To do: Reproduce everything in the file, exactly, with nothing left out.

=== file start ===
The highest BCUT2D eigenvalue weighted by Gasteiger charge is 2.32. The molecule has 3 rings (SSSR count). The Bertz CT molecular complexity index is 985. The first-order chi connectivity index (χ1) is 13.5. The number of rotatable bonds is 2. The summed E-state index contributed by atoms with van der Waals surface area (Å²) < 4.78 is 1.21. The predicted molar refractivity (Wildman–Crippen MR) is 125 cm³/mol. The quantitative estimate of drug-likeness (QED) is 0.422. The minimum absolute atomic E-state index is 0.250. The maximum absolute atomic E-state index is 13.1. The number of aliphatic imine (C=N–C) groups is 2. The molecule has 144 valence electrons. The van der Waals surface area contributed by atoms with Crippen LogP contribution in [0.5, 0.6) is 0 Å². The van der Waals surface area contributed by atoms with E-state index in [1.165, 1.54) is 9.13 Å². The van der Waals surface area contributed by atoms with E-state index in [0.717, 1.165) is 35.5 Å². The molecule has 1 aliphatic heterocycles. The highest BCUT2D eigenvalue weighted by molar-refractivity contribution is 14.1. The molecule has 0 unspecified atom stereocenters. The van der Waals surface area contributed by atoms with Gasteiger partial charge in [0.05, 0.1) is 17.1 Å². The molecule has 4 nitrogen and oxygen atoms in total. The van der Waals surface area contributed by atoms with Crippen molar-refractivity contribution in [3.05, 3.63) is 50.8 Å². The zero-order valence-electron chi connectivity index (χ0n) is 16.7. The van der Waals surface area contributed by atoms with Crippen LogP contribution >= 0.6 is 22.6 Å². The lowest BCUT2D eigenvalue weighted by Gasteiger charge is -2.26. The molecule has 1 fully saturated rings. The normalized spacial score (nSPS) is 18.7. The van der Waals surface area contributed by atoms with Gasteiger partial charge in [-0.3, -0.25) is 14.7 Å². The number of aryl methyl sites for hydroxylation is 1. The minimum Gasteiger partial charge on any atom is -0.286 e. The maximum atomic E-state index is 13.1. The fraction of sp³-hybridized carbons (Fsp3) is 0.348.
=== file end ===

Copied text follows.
The highest BCUT2D eigenvalue weighted by Gasteiger charge is 2.32. The molecule has 3 rings (SSSR count). The Bertz CT molecular complexity index is 985. The first-order chi connectivity index (χ1) is 13.5. The number of rotatable bonds is 2. The summed E-state index contributed by atoms with van der Waals surface area (Å²) < 4.78 is 1.21. The predicted molar refractivity (Wildman–Crippen MR) is 125 cm³/mol. The quantitative estimate of drug-likeness (QED) is 0.422. The minimum absolute atomic E-state index is 0.250. The maximum absolute atomic E-state index is 13.1. The number of aliphatic imine (C=N–C) groups is 2. The molecule has 144 valence electrons. The van der Waals surface area contributed by atoms with Crippen LogP contribution in [0.5, 0.6) is 0 Å². The van der Waals surface area contributed by atoms with E-state index in [1.165, 1.54) is 9.13 Å². The van der Waals surface area contributed by atoms with E-state index in [0.717, 1.165) is 35.5 Å². The molecule has 1 aliphatic heterocycles. The highest BCUT2D eigenvalue weighted by molar-refractivity contribution is 14.1. The molecule has 0 unspecified atom stereocenters. The van der Waals surface area contributed by atoms with Gasteiger partial charge in [0.05, 0.1) is 17.1 Å². The molecule has 4 nitrogen and oxygen atoms in total. The van der Waals surface area contributed by atoms with Crippen molar-refractivity contribution in [3.05, 3.63) is 50.8 Å². The zero-order valence-electron chi connectivity index (χ0n) is 16.7. The van der Waals surface area contributed by atoms with Crippen LogP contribution >= 0.6 is 22.6 Å². The lowest BCUT2D eigenvalue weighted by Gasteiger charge is -2.26. The molecule has 1 fully saturated rings. The normalized spacial score (nSPS) is 18.7. The van der Waals surface area contributed by atoms with Gasteiger partial charge in [-0.3, -0.25) is 14.7 Å². The number of aryl methyl sites for hydroxylation is 1. The minimum Gasteiger partial charge on any atom is -0.286 e. The maximum atomic E-state index is 13.1. The fraction of sp³-hybridized carbons (Fsp3) is 0.348.